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Whiskey Tango Foxtrot
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DC Mud


Train shed looking southwest Amtrak

$7 Billion Union Station Master plan Released

Posted by Amanda Wilson on 7/28/2012 07:17:00 AM


Interior view of the new train shed

Amtrak released details this week of a much-talked-about $7 billion plan for Union Station's tracks, platforms, concourses, and parking that will dramatically overhaul the space. Under the Union Station Redeveloment Corporation, Union Station is already undergoing a renovation of its Grand Hall.

In a move officials acknowledged was belated, they said the plan would help the nation's capital catch up with other parts of the world with high-speed rail service. The plan, they said, would eventually triple the station's passenger capacity and double the train service over the next 20 years. The plan goes hand in hand with plans for a 1.5 billion dollar project by Akridge development, Amtrak's private partner in the project, to develop the air rights over the train tracks into a $1.5 billion mixed-use project called Burnham Place.


Greenway looking north along First St.

Amtrak and Akridge, Amtrak's private partner on the project, released the master plan this week in a press conference attended by city glitterati, including embattled mayor Vincent Gray.

Burhnam Place, named after Union Station's original architect Daniel Burnham, is part of Amtrak's master plan, and will be developed by Akridge and architectural firm Shalom Baranes. Developers plan, over the next 15 years, to build a 3-million square-foot mixed use development over the train tracks.


Historic control tower into restaurant, Courtesy: Akridge

The plan envisions 500 hotel rooms, 100,000 square feet of retail, and 1,300 residential units built on a concrete platform over the tracks and supported columns placed throughout the rail yard. Akridge went through years of technical negotiations with Amtrak before deciding on a construction plan, and the Smart Growth Alliance and Urban Land Institute (ULI) have both voiced support for the project.

Developers emphasize that the project will feature elements that enhance public space and amenities. One such feature includes a 1.5 mile elevated greenway with a bike lane along the west side of the station that will link the NoMa neighborhoods with Union Station and the Metro and connect to the Metropolitan Branch Trail.

Plans also call for a "grand plaza" fronting both sides of H Street that will lead into a brand new Train Hall in what developers say will be "a grand northern entrance to Union Station."


Plan overview. Image Courtesy of Akridge.
Blue represents office space,
Beige is residential,
Green / yellow is naturally lit space, and
Brown is hotel space.
Red circles are vertical connections,
Red arrows are station entrances.
 

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Brotha
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That looks like nice. But's gonna be a helluva a job for the district to undertake. The pricetag would have in shock as a budget director or a project manager.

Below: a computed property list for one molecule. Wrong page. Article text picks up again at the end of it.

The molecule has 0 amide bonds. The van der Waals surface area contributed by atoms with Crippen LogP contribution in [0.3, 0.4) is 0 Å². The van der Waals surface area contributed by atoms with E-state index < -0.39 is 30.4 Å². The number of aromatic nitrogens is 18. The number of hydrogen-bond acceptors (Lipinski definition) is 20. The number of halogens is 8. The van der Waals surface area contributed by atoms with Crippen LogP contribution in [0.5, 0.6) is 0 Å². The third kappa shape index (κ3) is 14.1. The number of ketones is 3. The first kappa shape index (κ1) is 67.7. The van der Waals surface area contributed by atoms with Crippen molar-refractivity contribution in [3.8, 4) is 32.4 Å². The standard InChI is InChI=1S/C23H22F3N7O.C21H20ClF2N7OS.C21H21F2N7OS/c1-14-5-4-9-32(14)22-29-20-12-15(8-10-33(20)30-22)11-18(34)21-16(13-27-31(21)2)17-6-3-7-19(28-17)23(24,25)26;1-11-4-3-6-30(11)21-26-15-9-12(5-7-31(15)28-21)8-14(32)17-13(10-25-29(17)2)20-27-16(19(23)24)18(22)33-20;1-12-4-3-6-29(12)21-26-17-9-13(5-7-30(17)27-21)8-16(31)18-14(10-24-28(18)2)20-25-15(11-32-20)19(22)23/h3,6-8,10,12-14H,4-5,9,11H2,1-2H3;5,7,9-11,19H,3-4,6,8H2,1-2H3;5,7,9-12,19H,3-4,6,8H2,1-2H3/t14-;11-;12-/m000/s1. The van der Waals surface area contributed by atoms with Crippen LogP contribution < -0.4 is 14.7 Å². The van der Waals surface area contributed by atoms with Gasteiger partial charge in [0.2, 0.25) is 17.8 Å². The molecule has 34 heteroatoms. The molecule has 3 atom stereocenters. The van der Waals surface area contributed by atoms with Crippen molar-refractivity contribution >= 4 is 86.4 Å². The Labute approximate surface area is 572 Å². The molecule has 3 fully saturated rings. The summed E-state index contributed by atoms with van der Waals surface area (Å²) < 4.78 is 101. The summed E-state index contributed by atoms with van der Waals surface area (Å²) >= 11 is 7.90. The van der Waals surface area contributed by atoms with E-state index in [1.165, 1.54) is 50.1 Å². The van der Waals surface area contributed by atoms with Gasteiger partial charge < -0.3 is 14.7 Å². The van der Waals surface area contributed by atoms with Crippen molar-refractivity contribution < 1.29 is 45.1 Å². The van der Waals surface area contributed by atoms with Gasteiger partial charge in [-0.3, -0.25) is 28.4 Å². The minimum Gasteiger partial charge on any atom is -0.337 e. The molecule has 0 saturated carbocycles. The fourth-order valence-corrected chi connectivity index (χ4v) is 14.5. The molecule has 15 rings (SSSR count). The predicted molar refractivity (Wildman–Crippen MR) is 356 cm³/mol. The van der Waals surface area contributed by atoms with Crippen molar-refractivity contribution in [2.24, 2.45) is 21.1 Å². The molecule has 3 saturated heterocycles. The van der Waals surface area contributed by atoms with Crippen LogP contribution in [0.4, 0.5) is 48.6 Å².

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To get this project off to the best possible start, let's please wait at least until after Vincent Gray leaves office.
 

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"In a move officials acknowledged was belated, they said the plan would help the nation's capital catch up with other parts of the world with high-speed rail service. The plan, they said, would eventually triple the station's passenger capacity and double the train service over the next 20 years. "

This is really troubling. I think priorities need to be re-ordered. Yes, 7 billion needs to be spent on trains, but it should be toward making them run better, and that would be all over the northeast corridor. DC already has a train station that rivals St Peter's Basilica. Instead, we need to be thinking about 7 billion worth of better tracks, more tracks, faster trains and improvements in stations that are not already palaces for the Pharaohs. Building a bigger and more spectacular Union Station? The grouch, who's spent time on slow trains, stations with no bathrooms, waiting for other trains to pass, says that this would help DC to catch up with the world, but at the expense of leaving other cities even further behind.
 

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"In a move officials acknowledged was belated, they said the plan would help the nation's capital catch up with other parts of the world with high-speed rail service. The plan, they said, would eventually triple the station's passenger capacity and double the train service over the next 20 years. "

This is really troubling. I think priorities need to be re-ordered. Yes, 7 billion needs to be spent on trains, but it should be toward making them run better, and that would be all over the northeast corridor. DC already has a train station that rivals St Peter's Basilica. Instead, we need to be thinking about 7 billion worth of better tracks, more tracks, faster trains and improvements in stations that are not already palaces for the Pharaohs. Building a bigger and more spectacular Union Station? The grouch, who's spent time on slow trains, stations with no bathrooms, waiting for other trains to pass, says that this would help DC to catch up with the world, but at the expense of leaving other cities even further behind.
The station does need to be made bigger , its overcrowded and overcapacity... South Station in Boston is getting something similar although the cost is 1 billion.. The Cost does set off alarm bells , but I have no problems with the plans... If I can recall correct , the 7 billion will be part private , and the projects in the DC-Maryland region will be done at the same time.
 

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The station does need to be made bigger , its overcrowded and overcapacity... South Station in Boston is getting something similar although the cost is 1 billion.. The Cost does set off alarm bells , but I have no problems with the plans... If I can recall correct , the 7 billion will be part private , and the projects in the DC-Maryland region will be done at the same time.